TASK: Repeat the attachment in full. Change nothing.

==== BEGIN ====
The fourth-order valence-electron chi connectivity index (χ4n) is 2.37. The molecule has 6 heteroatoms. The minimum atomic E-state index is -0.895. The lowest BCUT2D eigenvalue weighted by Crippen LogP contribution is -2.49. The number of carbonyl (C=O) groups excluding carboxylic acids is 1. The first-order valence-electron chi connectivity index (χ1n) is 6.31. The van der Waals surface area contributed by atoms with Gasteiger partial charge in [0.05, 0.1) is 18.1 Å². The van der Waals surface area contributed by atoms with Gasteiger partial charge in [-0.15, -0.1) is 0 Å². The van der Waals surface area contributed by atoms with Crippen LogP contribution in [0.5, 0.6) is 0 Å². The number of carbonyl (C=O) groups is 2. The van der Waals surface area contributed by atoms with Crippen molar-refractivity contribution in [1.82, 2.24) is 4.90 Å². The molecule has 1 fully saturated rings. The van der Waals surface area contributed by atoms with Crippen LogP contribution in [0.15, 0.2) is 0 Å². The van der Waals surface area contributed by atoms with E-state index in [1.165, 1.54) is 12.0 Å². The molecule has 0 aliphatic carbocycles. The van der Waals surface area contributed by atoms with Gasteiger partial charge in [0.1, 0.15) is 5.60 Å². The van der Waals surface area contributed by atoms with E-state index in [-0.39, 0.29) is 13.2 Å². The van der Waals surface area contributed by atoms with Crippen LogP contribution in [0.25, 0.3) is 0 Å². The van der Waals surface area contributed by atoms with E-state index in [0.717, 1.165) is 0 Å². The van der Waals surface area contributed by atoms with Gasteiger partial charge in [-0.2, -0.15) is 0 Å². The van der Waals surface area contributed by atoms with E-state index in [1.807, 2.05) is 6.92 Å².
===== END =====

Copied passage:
The fourth-order valence-electron chi connectivity index (χ4n) is 2.37. The molecule has 6 heteroatoms. The minimum atomic E-state index is -0.895. The lowest BCUT2D eigenvalue weighted by Crippen LogP contribution is -2.49. The number of carbonyl (C=O) groups excluding carboxylic acids is 1. The first-order valence-electron chi connectivity index (χ1n) is 6.31. The van der Waals surface area contributed by atoms with Gasteiger partial charge in [0.05, 0.1) is 18.1 Å². The van der Waals surface area contributed by atoms with Gasteiger partial charge in [-0.15, -0.1) is 0 Å². The van der Waals surface area contributed by atoms with Crippen LogP contribution in [0.5, 0.6) is 0 Å². The number of carbonyl (C=O) groups is 2. The van der Waals surface area contributed by atoms with Crippen molar-refractivity contribution in [1.82, 2.24) is 4.90 Å². The molecule has 1 fully saturated rings. The van der Waals surface area contributed by atoms with Crippen LogP contribution in [0.15, 0.2) is 0 Å². The van der Waals surface area contributed by atoms with E-state index in [1.165, 1.54) is 12.0 Å². The molecule has 0 aliphatic carbocycles. The van der Waals surface area contributed by atoms with Gasteiger partial charge in [0.1, 0.15) is 5.60 Å². The van der Waals surface area contributed by atoms with E-state index in [-0.39, 0.29) is 13.2 Å². The van der Waals surface area contributed by atoms with Crippen LogP contribution in [0.25, 0.3) is 0 Å². The van der Waals surface area contributed by atoms with E-state index in [0.717, 1.165) is 0 Å². The van der Waals surface area contributed by atoms with Gasteiger partial charge in [-0.2, -0.15) is 0 Å². The van der Waals surface area contributed by atoms with E-state index in [1.807, 2.05) is 6.92 Å².